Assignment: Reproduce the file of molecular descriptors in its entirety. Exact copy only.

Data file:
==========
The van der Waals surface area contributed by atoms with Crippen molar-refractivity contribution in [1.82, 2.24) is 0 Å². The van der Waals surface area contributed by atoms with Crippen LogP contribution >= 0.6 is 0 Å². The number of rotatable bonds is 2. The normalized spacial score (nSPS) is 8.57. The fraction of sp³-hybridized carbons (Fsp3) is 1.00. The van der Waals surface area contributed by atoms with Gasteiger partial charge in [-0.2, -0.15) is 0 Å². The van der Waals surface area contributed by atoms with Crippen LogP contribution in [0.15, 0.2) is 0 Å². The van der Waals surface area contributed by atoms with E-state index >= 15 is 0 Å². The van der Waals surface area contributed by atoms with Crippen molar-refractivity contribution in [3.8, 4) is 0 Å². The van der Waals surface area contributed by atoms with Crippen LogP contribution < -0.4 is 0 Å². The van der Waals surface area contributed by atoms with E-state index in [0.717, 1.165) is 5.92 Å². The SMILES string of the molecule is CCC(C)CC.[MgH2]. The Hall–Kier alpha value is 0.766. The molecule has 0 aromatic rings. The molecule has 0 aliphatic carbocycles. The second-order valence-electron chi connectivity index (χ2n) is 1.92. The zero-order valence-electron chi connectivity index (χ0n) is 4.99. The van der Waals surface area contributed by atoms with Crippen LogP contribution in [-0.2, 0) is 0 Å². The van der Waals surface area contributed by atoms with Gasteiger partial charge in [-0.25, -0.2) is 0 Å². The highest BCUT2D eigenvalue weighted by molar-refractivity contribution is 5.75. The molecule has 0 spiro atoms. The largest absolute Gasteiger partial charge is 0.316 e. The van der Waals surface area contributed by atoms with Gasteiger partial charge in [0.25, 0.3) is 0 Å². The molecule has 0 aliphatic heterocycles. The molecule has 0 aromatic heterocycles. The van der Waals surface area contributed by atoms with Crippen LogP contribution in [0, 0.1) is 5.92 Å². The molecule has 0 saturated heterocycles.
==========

The van der Waals surface area contributed by atoms with Crippen molar-refractivity contribution in [1.82, 2.24) is 0 Å². The van der Waals surface area contributed by atoms with Crippen LogP contribution >= 0.6 is 0 Å². The number of rotatable bonds is 2. The normalized spacial score (nSPS) is 8.57. The fraction of sp³-hybridized carbons (Fsp3) is 1.00. The van der Waals surface area contributed by atoms with Gasteiger partial charge in [-0.2, -0.15) is 0 Å². The van der Waals surface area contributed by atoms with Crippen LogP contribution in [0.15, 0.2) is 0 Å². The van der Waals surface area contributed by atoms with E-state index >= 15 is 0 Å². The van der Waals surface area contributed by atoms with Crippen molar-refractivity contribution in [3.8, 4) is 0 Å². The van der Waals surface area contributed by atoms with Crippen LogP contribution < -0.4 is 0 Å². The van der Waals surface area contributed by atoms with E-state index in [0.717, 1.165) is 5.92 Å². The SMILES string of the molecule is CCC(C)CC.[MgH2]. The Hall–Kier alpha value is 0.766. The molecule has 0 aromatic rings. The molecule has 0 aliphatic carbocycles. The second-order valence-electron chi connectivity index (χ2n) is 1.92. The zero-order valence-electron chi connectivity index (χ0n) is 4.99. The van der Waals surface area contributed by atoms with Crippen LogP contribution in [-0.2, 0) is 0 Å². The van der Waals surface area contributed by atoms with Gasteiger partial charge in [-0.25, -0.2) is 0 Å². The highest BCUT2D eigenvalue weighted by molar-refractivity contribution is 5.75. The molecule has 0 spiro atoms. The largest absolute Gasteiger partial charge is 0.316 e. The van der Waals surface area contributed by atoms with Gasteiger partial charge in [0.25, 0.3) is 0 Å². The molecule has 0 aliphatic heterocycles. The molecule has 0 aromatic heterocycles. The van der Waals surface area contributed by atoms with Crippen LogP contribution in [0, 0.1) is 5.92 Å². The molecule has 0 saturated heterocycles.